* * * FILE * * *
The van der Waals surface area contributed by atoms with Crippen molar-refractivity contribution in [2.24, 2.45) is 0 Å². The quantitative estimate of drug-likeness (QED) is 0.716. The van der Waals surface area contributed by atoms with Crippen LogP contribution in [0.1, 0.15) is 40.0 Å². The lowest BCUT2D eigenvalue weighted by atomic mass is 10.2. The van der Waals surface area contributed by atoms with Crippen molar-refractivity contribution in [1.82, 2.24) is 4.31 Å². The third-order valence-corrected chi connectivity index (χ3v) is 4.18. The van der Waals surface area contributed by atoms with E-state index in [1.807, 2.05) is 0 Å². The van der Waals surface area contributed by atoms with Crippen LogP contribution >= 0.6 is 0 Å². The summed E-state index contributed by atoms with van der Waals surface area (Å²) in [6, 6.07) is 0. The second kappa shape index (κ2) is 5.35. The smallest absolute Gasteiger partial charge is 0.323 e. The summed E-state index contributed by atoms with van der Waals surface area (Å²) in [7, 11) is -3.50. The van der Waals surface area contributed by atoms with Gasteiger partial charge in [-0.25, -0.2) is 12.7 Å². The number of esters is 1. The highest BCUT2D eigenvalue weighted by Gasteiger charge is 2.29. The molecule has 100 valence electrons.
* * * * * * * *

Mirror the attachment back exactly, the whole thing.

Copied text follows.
The van der Waals surface area contributed by atoms with Crippen molar-refractivity contribution in [2.24, 2.45) is 0 Å². The quantitative estimate of drug-likeness (QED) is 0.716. The van der Waals surface area contributed by atoms with Crippen LogP contribution in [0.1, 0.15) is 40.0 Å². The lowest BCUT2D eigenvalue weighted by atomic mass is 10.2. The van der Waals surface area contributed by atoms with Crippen molar-refractivity contribution in [1.82, 2.24) is 4.31 Å². The third-order valence-corrected chi connectivity index (χ3v) is 4.18. The van der Waals surface area contributed by atoms with E-state index in [1.807, 2.05) is 0 Å². The van der Waals surface area contributed by atoms with Crippen LogP contribution >= 0.6 is 0 Å². The summed E-state index contributed by atoms with van der Waals surface area (Å²) in [6, 6.07) is 0. The second kappa shape index (κ2) is 5.35. The smallest absolute Gasteiger partial charge is 0.323 e. The summed E-state index contributed by atoms with van der Waals surface area (Å²) in [7, 11) is -3.50. The van der Waals surface area contributed by atoms with Gasteiger partial charge in [-0.25, -0.2) is 12.7 Å². The number of esters is 1. The highest BCUT2D eigenvalue weighted by Gasteiger charge is 2.29. The molecule has 100 valence electrons.